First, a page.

Those who died were reported to be mainly women and children
The governor of Nigeria's Plateau state has accused military commanders of ignoring warnings of an attack on Sunday near the city of Jos.
Hundreds died during attacks on three villages in the area between the mainly Christian south and Muslim north.
The massacre is seen as revenge for a previous bout of killings in January.
Earlier, a Christian group also accused security forces of failing to stop the clashes. Nigerian police spokesman Yemi Ajayi categorically denied the claims.
The army has not yet responded to the accusations but troops are patrolling the area to prevent further clashes.
There were fresh reports of gunfire in villages near Jos late on Tuesday.
Witnesses later said the troops were firing into the air to disperse crowds of youths.
Governor Jonah Jang said he had warned the army about reports of suspicious people with weapons hours before they attacked, but they failed to take action.
"Three hours or so later, I was woken by call that they have started burning the village and people were been hacked to death," he said.
"I tried to locate the commanders. I couldn't get any of them on the telephone."
The head of the northern area of Nigeria's Christian Association said he believed mercenaries were involved.
Saidu Dogo told the BBC that fighters from neighbouring Chad and Niger took part in the violence.
"For quite some time we have alerted the government to training grounds in some part of the northern state where people are being trained to cause problems in the country... Nobody did anything about it," he said.
"Many people come into Nigeria under the pretext of [being] pastoralists, they are mercenaries. They follow pastoralist routes to gain entrance, carry out their activities and then leave," he said.
Earlier, the Plateau State Christian Elders Consultative Forum complained that it had taken the army two hours to react after receiving a distress call, the AFP news agency reported.
By that time, "the attackers had finished their job and left", they said.
The authorities believe the attack on the three villages near the Plateau state capital, Jos, was an act of revenge carried out by members of the mainly Muslim Fulani community.
The US and human rights campaign groups have urged the government to arrest and try those responsible.
"The Nigerian government should ensure that the perpetrators of acts of violence are brought to justice under the rule of law, and that human rights are respected as order is restored," Secretary of State Hillary Clinton said.
But Mr Dogo urged the international community to become more actively involved as, he said, the government was unable to protect its own people.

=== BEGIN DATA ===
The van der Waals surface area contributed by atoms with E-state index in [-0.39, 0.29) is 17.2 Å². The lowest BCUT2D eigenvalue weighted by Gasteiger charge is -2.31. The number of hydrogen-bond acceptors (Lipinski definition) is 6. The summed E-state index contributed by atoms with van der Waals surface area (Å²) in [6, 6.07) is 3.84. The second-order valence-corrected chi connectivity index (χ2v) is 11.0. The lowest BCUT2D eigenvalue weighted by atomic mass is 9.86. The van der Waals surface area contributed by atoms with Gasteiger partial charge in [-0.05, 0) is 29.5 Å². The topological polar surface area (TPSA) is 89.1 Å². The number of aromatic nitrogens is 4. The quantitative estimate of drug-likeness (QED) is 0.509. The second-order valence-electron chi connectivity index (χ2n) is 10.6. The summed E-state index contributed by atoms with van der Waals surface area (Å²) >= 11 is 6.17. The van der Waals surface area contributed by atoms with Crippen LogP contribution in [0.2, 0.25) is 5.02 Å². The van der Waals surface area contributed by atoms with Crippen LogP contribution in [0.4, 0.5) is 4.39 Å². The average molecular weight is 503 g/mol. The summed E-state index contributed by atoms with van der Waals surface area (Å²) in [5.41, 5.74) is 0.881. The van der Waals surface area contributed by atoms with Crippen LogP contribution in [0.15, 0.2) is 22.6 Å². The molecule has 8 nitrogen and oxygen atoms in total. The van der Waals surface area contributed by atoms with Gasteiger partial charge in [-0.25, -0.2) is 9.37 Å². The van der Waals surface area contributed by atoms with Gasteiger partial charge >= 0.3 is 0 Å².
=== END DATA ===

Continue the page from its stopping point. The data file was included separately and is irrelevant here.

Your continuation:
JOS, PLATEAU STATE
Deadly riots in 2001, 2008 and 2010
City divided into Christian and Muslim areas
Divisions accentuated by system of classifying people as indigenes and settlers
Hausa-speaking Muslims living in Jos for decades are still classified as settlers
Settlers find it difficult to stand for election
Communities divided along party lines: Christians mostly back the ruling PDP; Muslims generally supporting the opposition ANPP
"We feel that the world just has to do something. If the Nigerian government cannot do something then the world has to do something to stop this killing."
He also blamed local politicians for stirring up the violence.
Acting President Goodluck Jonathan has sacked the country's national security adviser, Sarki Mukhtar, in an apparent response to the killings.
But the UN High Commissioner for Human Rights, Navi Pillay, said the villages should have been properly protected after the January killings.
"Clearly, previous efforts to tackle the underlying causes have been inadequate, and in the meantime the wounds have festered and grown deeper," she said, according to the Associated Press.
Nigerian troops are patrolling the villages which were targeted on Sunday in a bid to prevent further violence and police say they have arrested more than 90 people suspected of inciting violence.
But residents of nearby communities say they are already getting ready to leave, fearing a fresh wave of violence.
"We are fleeing our village because we are afraid we might be the next target of attack by these Fulani," Patricia Silas, 30, told AFP.
"They have been making phone calls warning they are going to attack. We take these threats seriously. We don't want to be caught off-guard."
Many of the dead in the villages of Zot and Dogo-Nahawa, largely inhabited by Christian members of the Berom community, are reported to be women and children.
Clashes have broken out periodically since 2001, with competition for resources and political power seen as being at the heart of the conflicts between the rival communities.